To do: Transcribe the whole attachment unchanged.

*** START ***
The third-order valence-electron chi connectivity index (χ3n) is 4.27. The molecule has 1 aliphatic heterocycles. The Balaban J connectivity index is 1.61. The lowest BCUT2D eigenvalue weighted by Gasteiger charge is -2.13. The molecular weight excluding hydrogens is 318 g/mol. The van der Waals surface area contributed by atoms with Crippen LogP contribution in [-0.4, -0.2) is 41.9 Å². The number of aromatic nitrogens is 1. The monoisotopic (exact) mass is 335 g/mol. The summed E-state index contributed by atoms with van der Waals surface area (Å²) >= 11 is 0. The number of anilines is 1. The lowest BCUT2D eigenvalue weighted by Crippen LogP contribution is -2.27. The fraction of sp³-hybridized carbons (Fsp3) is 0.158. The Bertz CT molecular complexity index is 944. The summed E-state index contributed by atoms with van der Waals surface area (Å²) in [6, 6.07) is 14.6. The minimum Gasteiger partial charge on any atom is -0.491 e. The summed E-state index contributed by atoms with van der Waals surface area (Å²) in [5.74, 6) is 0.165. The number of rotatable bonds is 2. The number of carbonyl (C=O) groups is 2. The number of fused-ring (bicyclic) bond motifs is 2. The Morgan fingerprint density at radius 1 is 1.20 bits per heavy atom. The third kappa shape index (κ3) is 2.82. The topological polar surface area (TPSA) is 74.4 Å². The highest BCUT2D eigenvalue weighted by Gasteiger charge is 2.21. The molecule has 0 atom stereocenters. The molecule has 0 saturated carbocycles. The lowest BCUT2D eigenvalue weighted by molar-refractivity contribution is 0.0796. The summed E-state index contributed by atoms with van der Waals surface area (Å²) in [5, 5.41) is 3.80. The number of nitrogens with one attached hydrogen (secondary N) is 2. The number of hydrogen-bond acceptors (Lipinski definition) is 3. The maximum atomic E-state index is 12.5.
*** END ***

The third-order valence-electron chi connectivity index (χ3n) is 4.27. The molecule has 1 aliphatic heterocycles. The Balaban J connectivity index is 1.61. The lowest BCUT2D eigenvalue weighted by Gasteiger charge is -2.13. The molecular weight excluding hydrogens is 318 g/mol. The van der Waals surface area contributed by atoms with Crippen LogP contribution in [-0.4, -0.2) is 41.9 Å². The number of aromatic nitrogens is 1. The monoisotopic (exact) mass is 335 g/mol. The summed E-state index contributed by atoms with van der Waals surface area (Å²) >= 11 is 0. The number of anilines is 1. The lowest BCUT2D eigenvalue weighted by Crippen LogP contribution is -2.27. The fraction of sp³-hybridized carbons (Fsp3) is 0.158. The Bertz CT molecular complexity index is 944. The summed E-state index contributed by atoms with van der Waals surface area (Å²) in [6, 6.07) is 14.6. The minimum Gasteiger partial charge on any atom is -0.491 e. The summed E-state index contributed by atoms with van der Waals surface area (Å²) in [5.74, 6) is 0.165. The number of rotatable bonds is 2. The number of carbonyl (C=O) groups is 2. The number of fused-ring (bicyclic) bond motifs is 2. The Morgan fingerprint density at radius 1 is 1.20 bits per heavy atom. The third kappa shape index (κ3) is 2.82. The topological polar surface area (TPSA) is 74.4 Å². The highest BCUT2D eigenvalue weighted by Gasteiger charge is 2.21. The molecule has 0 atom stereocenters. The molecule has 0 saturated carbocycles. The lowest BCUT2D eigenvalue weighted by molar-refractivity contribution is 0.0796. The summed E-state index contributed by atoms with van der Waals surface area (Å²) in [5, 5.41) is 3.80. The number of nitrogens with one attached hydrogen (secondary N) is 2. The number of hydrogen-bond acceptors (Lipinski definition) is 3. The maximum atomic E-state index is 12.5.